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Arab-Israeli Infant Doing Well After Multiple Transplant

U.S. surgeons say they have successfully completed a six-organ transplant on a 15-month-old Arab-Israeli girl.   From Miami, VOA's Brian Wagner reports she is the second child in the same family to undergo the intensive procedure in the United States.

Doctors at the University of Miami's Jackson Memorial Medical Center say Halla Awad is doing well after the more than eight-hour operation last month.

Surgeons performed the multi-organ transplant because of a disease that affects the 15-month-old girl's digestive system, impairing her ability to absorb nutrients from food. They say the rare condition known as microvillous inclusion disease is fatal, if not treated.

Pediatric gastroenterologist Erick Hernandez, who helped treat Halla, said patients with the condition suffer massive diarrhea and need constant feeding.

"The end result is permanent replacement of fluids as well as nutrients through an intra-venous way," he said.  "The end result of that type of nutrition is quite often, I would say most times, is chronic liver disease."

In Halla's case, Hernandez said they needed to transplant the liver, stomach, pancreas, spleen, and small and large intestines.

Doctors at Jackson Memorial perform dozens of similar operations each year. But they say Halla weighed four and a half kilograms at the time, making her one of the smallest children to undergo the procedure.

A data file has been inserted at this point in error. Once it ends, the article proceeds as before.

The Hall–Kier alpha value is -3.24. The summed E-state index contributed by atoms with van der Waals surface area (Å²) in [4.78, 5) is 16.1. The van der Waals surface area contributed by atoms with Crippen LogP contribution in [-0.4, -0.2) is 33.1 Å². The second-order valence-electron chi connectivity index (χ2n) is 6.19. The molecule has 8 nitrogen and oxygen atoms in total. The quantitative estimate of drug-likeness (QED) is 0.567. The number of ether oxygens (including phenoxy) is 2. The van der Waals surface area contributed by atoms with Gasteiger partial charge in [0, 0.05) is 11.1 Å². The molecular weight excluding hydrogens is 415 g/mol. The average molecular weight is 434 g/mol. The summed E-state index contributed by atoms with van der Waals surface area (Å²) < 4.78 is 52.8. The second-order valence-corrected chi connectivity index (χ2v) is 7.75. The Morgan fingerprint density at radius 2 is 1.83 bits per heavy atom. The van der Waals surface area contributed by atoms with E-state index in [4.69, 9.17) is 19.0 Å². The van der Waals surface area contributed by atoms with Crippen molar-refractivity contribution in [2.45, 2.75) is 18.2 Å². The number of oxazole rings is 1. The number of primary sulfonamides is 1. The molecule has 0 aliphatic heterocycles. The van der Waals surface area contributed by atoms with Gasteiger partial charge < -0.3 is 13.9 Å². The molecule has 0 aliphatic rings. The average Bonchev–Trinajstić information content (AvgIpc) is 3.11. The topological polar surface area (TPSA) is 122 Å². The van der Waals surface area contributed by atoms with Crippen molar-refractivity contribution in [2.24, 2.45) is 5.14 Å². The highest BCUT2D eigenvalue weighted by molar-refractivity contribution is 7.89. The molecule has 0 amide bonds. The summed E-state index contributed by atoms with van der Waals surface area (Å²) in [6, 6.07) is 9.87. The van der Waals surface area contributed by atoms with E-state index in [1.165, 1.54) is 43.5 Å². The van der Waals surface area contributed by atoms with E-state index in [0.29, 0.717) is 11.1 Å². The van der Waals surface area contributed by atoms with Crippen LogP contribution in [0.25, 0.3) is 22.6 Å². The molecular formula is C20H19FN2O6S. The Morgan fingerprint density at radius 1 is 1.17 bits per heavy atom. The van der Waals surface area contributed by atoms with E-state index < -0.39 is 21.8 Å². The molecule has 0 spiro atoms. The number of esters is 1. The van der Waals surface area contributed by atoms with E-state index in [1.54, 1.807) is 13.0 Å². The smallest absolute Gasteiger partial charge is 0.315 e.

Because of her small size, doctors at the facility spent about seven months trying to feed her and build her strength ahead of the operation. The hospital's director of pediatric transplants, Tomoaki Kato, said it was a risky period of waiting.

"This little girl, Halla, was very sick before transplant," he explained.  "She almost died once in the hospital while waiting for the organs, so it was a rocky road for the family."

In fact, it has been a difficult road for Halla, as well as her older sister, Janna. Last August, Janna, 2, underwent a similar multiple organ transplant to address the congenital disease. Since then, doctors say she has recovered well and has returned home with her father to the Haifa area in northern Israel.

The girls' mother, Hala Awad, said she also hopes to return home once her younger daughter recovers fully. And she expressed thanks to families of the donor children.

"I think to give a life to another family makes it easier to handle the loss of their precious kids," she said.  "I wish I could meet both families that gave my daughters the organs, just to say they saved my daughters' lives."

The girls' mother said she hopes both of her daughters continue to recover to lead normal lives. She also said the family is welcoming donations to pay for the girls' medical care.

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